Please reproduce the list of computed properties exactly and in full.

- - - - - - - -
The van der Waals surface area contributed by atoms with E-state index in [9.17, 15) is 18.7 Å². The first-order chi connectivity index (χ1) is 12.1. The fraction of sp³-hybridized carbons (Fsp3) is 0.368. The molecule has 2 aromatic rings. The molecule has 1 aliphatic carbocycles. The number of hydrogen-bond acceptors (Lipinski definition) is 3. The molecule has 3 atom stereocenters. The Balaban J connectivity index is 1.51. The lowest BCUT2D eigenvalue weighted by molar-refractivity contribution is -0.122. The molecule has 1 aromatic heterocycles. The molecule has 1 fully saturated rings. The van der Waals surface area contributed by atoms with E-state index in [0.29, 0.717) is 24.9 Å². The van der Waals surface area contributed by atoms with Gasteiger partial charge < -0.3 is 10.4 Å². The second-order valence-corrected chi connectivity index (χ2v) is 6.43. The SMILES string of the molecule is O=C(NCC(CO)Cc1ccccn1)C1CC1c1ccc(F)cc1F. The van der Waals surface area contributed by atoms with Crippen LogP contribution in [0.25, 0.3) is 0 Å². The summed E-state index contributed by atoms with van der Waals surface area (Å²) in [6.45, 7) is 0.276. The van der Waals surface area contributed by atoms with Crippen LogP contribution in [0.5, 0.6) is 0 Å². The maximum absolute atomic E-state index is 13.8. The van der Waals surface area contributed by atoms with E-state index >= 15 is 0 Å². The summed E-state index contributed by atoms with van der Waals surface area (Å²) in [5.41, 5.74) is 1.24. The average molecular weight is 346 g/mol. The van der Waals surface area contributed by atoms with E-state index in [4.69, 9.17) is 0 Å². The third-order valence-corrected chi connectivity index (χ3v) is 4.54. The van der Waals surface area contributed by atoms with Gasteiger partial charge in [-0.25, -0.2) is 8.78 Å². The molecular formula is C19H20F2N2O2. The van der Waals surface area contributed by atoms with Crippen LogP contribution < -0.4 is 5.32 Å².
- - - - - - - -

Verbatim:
The van der Waals surface area contributed by atoms with E-state index in [9.17, 15) is 18.7 Å². The first-order chi connectivity index (χ1) is 12.1. The fraction of sp³-hybridized carbons (Fsp3) is 0.368. The molecule has 2 aromatic rings. The molecule has 1 aliphatic carbocycles. The number of hydrogen-bond acceptors (Lipinski definition) is 3. The molecule has 3 atom stereocenters. The Balaban J connectivity index is 1.51. The lowest BCUT2D eigenvalue weighted by molar-refractivity contribution is -0.122. The molecule has 1 aromatic heterocycles. The molecule has 1 fully saturated rings. The van der Waals surface area contributed by atoms with E-state index in [0.29, 0.717) is 24.9 Å². The van der Waals surface area contributed by atoms with Gasteiger partial charge < -0.3 is 10.4 Å². The second-order valence-corrected chi connectivity index (χ2v) is 6.43. The SMILES string of the molecule is O=C(NCC(CO)Cc1ccccn1)C1CC1c1ccc(F)cc1F. The van der Waals surface area contributed by atoms with Crippen LogP contribution in [0.25, 0.3) is 0 Å². The summed E-state index contributed by atoms with van der Waals surface area (Å²) in [6.45, 7) is 0.276. The van der Waals surface area contributed by atoms with Crippen LogP contribution in [0.5, 0.6) is 0 Å². The maximum absolute atomic E-state index is 13.8. The van der Waals surface area contributed by atoms with E-state index >= 15 is 0 Å². The summed E-state index contributed by atoms with van der Waals surface area (Å²) in [5.41, 5.74) is 1.24. The average molecular weight is 346 g/mol. The van der Waals surface area contributed by atoms with E-state index in [4.69, 9.17) is 0 Å². The third-order valence-corrected chi connectivity index (χ3v) is 4.54. The van der Waals surface area contributed by atoms with Gasteiger partial charge in [-0.25, -0.2) is 8.78 Å². The molecular formula is C19H20F2N2O2. The van der Waals surface area contributed by atoms with Crippen LogP contribution < -0.4 is 5.32 Å².